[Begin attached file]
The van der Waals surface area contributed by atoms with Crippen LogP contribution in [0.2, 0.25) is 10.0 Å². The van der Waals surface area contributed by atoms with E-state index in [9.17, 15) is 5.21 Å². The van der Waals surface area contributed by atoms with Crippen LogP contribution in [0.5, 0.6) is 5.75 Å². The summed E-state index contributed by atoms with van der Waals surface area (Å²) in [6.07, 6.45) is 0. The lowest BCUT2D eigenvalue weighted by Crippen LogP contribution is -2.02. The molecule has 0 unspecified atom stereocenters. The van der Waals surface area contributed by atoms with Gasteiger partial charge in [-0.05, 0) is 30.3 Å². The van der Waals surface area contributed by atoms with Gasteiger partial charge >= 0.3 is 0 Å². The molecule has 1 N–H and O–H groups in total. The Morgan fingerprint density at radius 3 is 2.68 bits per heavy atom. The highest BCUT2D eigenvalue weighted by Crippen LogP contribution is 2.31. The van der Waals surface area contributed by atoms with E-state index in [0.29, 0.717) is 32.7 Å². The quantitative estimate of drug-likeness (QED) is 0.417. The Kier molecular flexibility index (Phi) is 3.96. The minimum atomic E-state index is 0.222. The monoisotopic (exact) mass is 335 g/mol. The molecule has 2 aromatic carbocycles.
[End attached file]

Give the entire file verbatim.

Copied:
The van der Waals surface area contributed by atoms with Crippen LogP contribution in [0.2, 0.25) is 10.0 Å². The van der Waals surface area contributed by atoms with E-state index in [9.17, 15) is 5.21 Å². The van der Waals surface area contributed by atoms with Crippen LogP contribution in [0.5, 0.6) is 5.75 Å². The summed E-state index contributed by atoms with van der Waals surface area (Å²) in [6.07, 6.45) is 0. The lowest BCUT2D eigenvalue weighted by Crippen LogP contribution is -2.02. The molecule has 0 unspecified atom stereocenters. The van der Waals surface area contributed by atoms with Gasteiger partial charge in [-0.05, 0) is 30.3 Å². The van der Waals surface area contributed by atoms with Gasteiger partial charge >= 0.3 is 0 Å². The molecule has 1 N–H and O–H groups in total. The Morgan fingerprint density at radius 3 is 2.68 bits per heavy atom. The highest BCUT2D eigenvalue weighted by Crippen LogP contribution is 2.31. The van der Waals surface area contributed by atoms with E-state index in [0.29, 0.717) is 32.7 Å². The quantitative estimate of drug-likeness (QED) is 0.417. The Kier molecular flexibility index (Phi) is 3.96. The minimum atomic E-state index is 0.222. The monoisotopic (exact) mass is 335 g/mol. The molecule has 2 aromatic carbocycles.